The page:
North would take me deeper into farm country.  The land was flat and unbroken by stands of trees, culverts or any other form of natural hideout.  I imagined myself sleeping in barns and sheds by day, traveling by dark of night in order to avoid detection.  However, I was terrified of horses, cows, sheep, and goats, and so knew I could never share a stall with any of them.

If I continued west following the road that paralleled the forest, I would end up in the town of Beavercreek.  There was no Post Office, bank, fast food restaurant, or bus station.  There was a police station, but I believed that the police would only return me home without listening to my concerns.

My high school was miles outside of town, deep in farm country. There were some houses along that route that could offer hiding places under porches and behind bushes, but I was terrified of spiders and bugs.  I pictured myself dashing from house to house, hiding until the coast was clear.  Stealth was my new middle name and cleverness clung to my shoulders.  Until I remembered that I had no money.

That left turning around and heading east, back past the woods and my housing development.  Eventually I would reach the main road that went to Wright-Patterson Air Force Base. Along that stretch was a gas station, A & W, Kroger’s, and a five and dime store. If I got that far, I figured I could get a job at Kroger’s in the produce section, as I knew about fruits and vegetables since we grew all that we ate.  But no, that was too close to home.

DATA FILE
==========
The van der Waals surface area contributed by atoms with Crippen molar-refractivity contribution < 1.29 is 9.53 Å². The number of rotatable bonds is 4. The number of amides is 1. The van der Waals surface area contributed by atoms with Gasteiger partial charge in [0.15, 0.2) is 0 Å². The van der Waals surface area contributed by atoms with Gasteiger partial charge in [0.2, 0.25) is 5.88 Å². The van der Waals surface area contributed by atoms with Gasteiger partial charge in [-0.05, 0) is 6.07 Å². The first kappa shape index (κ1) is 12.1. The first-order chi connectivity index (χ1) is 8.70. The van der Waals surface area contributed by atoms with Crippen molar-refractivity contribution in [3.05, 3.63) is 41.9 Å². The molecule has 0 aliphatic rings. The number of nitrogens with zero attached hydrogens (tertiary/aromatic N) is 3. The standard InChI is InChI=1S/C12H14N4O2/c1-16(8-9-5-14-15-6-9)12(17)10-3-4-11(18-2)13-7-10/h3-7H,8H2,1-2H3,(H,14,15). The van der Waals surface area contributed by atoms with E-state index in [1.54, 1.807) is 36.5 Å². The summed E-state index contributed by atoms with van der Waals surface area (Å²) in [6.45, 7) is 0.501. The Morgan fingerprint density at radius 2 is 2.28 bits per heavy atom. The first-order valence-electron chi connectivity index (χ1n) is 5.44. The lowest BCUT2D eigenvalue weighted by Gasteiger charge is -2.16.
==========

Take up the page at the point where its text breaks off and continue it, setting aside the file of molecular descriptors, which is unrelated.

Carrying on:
All night long I planned scenarios that I believed would never work.  I was too young, too naïve, too scared of my own shadow, and too paralyzed to take action.  My only recourse was to stay in a house where I felt unloved and to make the best of my situation.

As the morning sky lightened to a silvery gray my tears had long since dried and my heart had sealed itself from additional hurt.  I made several resolutions that I was determined to keep: never speak to my sister, avoid my mother and father, speak only when commanded to do so, save every penny, seek an escape route, and stay numb.  These were perhaps not the best options, but they were all I had.